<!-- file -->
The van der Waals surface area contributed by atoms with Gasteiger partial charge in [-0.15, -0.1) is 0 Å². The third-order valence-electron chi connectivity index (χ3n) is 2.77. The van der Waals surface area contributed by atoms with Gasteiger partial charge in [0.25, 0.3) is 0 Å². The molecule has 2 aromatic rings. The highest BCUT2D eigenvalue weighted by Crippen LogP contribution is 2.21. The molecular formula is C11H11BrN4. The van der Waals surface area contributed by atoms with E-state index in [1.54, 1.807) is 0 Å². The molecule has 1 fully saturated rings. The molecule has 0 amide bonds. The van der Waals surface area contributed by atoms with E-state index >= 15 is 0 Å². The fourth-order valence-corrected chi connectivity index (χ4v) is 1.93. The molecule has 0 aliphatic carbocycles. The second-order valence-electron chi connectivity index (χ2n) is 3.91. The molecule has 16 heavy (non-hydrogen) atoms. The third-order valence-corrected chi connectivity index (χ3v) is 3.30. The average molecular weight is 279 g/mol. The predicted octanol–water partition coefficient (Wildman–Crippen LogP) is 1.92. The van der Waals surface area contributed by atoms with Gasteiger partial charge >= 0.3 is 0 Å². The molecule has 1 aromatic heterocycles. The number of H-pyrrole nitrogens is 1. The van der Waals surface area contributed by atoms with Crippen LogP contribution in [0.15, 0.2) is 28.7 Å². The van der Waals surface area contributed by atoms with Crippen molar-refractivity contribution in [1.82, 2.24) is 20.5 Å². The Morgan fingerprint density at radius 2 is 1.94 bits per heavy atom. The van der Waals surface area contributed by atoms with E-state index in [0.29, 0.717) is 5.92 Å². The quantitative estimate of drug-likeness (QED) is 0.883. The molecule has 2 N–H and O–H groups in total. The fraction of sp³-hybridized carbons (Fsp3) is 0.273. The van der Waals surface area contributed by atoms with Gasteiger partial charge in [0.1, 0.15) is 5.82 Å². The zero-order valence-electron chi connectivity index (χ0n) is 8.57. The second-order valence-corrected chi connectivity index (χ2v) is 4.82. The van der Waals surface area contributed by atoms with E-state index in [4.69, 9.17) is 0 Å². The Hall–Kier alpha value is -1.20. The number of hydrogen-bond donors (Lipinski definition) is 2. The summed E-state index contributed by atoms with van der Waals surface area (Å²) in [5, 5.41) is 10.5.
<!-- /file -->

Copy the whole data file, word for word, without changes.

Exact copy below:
The van der Waals surface area contributed by atoms with Gasteiger partial charge in [-0.15, -0.1) is 0 Å². The third-order valence-electron chi connectivity index (χ3n) is 2.77. The van der Waals surface area contributed by atoms with Gasteiger partial charge in [0.25, 0.3) is 0 Å². The molecule has 2 aromatic rings. The highest BCUT2D eigenvalue weighted by Crippen LogP contribution is 2.21. The molecular formula is C11H11BrN4. The van der Waals surface area contributed by atoms with E-state index in [1.54, 1.807) is 0 Å². The molecule has 1 fully saturated rings. The molecule has 0 amide bonds. The van der Waals surface area contributed by atoms with E-state index >= 15 is 0 Å². The fourth-order valence-corrected chi connectivity index (χ4v) is 1.93. The molecule has 0 aliphatic carbocycles. The second-order valence-electron chi connectivity index (χ2n) is 3.91. The molecule has 16 heavy (non-hydrogen) atoms. The third-order valence-corrected chi connectivity index (χ3v) is 3.30. The average molecular weight is 279 g/mol. The predicted octanol–water partition coefficient (Wildman–Crippen LogP) is 1.92. The van der Waals surface area contributed by atoms with Gasteiger partial charge >= 0.3 is 0 Å². The molecule has 1 aromatic heterocycles. The number of H-pyrrole nitrogens is 1. The van der Waals surface area contributed by atoms with Crippen LogP contribution in [0.15, 0.2) is 28.7 Å². The van der Waals surface area contributed by atoms with Crippen molar-refractivity contribution in [1.82, 2.24) is 20.5 Å². The Morgan fingerprint density at radius 2 is 1.94 bits per heavy atom. The van der Waals surface area contributed by atoms with E-state index in [0.29, 0.717) is 5.92 Å². The quantitative estimate of drug-likeness (QED) is 0.883. The molecule has 2 N–H and O–H groups in total. The fraction of sp³-hybridized carbons (Fsp3) is 0.273. The van der Waals surface area contributed by atoms with Gasteiger partial charge in [0.1, 0.15) is 5.82 Å². The zero-order valence-electron chi connectivity index (χ0n) is 8.57. The second-order valence-corrected chi connectivity index (χ2v) is 4.82. The van der Waals surface area contributed by atoms with E-state index in [4.69, 9.17) is 0 Å². The Hall–Kier alpha value is -1.20. The number of hydrogen-bond donors (Lipinski definition) is 2. The summed E-state index contributed by atoms with van der Waals surface area (Å²) in [5, 5.41) is 10.5.